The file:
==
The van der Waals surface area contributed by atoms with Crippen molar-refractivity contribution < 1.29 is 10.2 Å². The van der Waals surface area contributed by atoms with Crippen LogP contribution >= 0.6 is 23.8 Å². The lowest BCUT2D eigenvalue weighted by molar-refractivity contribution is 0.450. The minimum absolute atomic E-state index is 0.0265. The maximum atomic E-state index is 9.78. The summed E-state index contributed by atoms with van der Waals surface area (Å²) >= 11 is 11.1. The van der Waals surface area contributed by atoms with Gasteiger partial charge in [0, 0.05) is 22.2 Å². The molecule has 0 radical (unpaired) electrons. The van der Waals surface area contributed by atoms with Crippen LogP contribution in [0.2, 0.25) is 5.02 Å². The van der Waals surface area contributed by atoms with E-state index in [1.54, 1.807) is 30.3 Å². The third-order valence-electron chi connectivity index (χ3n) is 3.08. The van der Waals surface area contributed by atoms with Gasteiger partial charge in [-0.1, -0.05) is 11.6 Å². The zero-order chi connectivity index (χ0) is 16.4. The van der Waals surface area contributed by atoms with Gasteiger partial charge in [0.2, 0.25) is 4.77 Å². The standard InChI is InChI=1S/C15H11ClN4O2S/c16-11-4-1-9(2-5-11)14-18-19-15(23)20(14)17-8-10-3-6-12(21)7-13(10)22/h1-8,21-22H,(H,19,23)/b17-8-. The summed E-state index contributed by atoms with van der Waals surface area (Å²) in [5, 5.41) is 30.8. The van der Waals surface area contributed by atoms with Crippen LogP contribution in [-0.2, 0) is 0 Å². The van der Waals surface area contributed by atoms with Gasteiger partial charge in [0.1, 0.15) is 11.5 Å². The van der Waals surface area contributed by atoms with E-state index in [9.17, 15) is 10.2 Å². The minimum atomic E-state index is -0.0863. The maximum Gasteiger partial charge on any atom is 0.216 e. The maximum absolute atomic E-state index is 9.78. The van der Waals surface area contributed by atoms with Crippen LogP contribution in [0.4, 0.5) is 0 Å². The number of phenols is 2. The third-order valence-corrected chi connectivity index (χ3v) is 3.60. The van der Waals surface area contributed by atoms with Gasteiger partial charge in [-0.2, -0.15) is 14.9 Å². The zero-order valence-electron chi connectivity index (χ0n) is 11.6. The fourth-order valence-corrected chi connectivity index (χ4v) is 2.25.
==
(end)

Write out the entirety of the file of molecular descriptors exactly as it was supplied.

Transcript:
The van der Waals surface area contributed by atoms with Crippen molar-refractivity contribution < 1.29 is 10.2 Å². The van der Waals surface area contributed by atoms with Crippen LogP contribution >= 0.6 is 23.8 Å². The lowest BCUT2D eigenvalue weighted by molar-refractivity contribution is 0.450. The minimum absolute atomic E-state index is 0.0265. The maximum atomic E-state index is 9.78. The summed E-state index contributed by atoms with van der Waals surface area (Å²) >= 11 is 11.1. The van der Waals surface area contributed by atoms with Gasteiger partial charge in [0, 0.05) is 22.2 Å². The molecule has 0 radical (unpaired) electrons. The van der Waals surface area contributed by atoms with Crippen LogP contribution in [0.2, 0.25) is 5.02 Å². The van der Waals surface area contributed by atoms with E-state index in [1.54, 1.807) is 30.3 Å². The third-order valence-electron chi connectivity index (χ3n) is 3.08. The van der Waals surface area contributed by atoms with Gasteiger partial charge in [-0.1, -0.05) is 11.6 Å². The zero-order chi connectivity index (χ0) is 16.4. The van der Waals surface area contributed by atoms with Gasteiger partial charge in [0.2, 0.25) is 4.77 Å². The standard InChI is InChI=1S/C15H11ClN4O2S/c16-11-4-1-9(2-5-11)14-18-19-15(23)20(14)17-8-10-3-6-12(21)7-13(10)22/h1-8,21-22H,(H,19,23)/b17-8-. The summed E-state index contributed by atoms with van der Waals surface area (Å²) in [5, 5.41) is 30.8. The van der Waals surface area contributed by atoms with Crippen LogP contribution in [-0.2, 0) is 0 Å². The van der Waals surface area contributed by atoms with Gasteiger partial charge in [0.1, 0.15) is 11.5 Å². The van der Waals surface area contributed by atoms with E-state index in [9.17, 15) is 10.2 Å². The minimum atomic E-state index is -0.0863. The maximum Gasteiger partial charge on any atom is 0.216 e. The maximum absolute atomic E-state index is 9.78. The van der Waals surface area contributed by atoms with Crippen LogP contribution in [0.4, 0.5) is 0 Å². The number of phenols is 2. The third-order valence-corrected chi connectivity index (χ3v) is 3.60. The van der Waals surface area contributed by atoms with Gasteiger partial charge in [-0.2, -0.15) is 14.9 Å². The zero-order valence-electron chi connectivity index (χ0n) is 11.6. The fourth-order valence-corrected chi connectivity index (χ4v) is 2.25.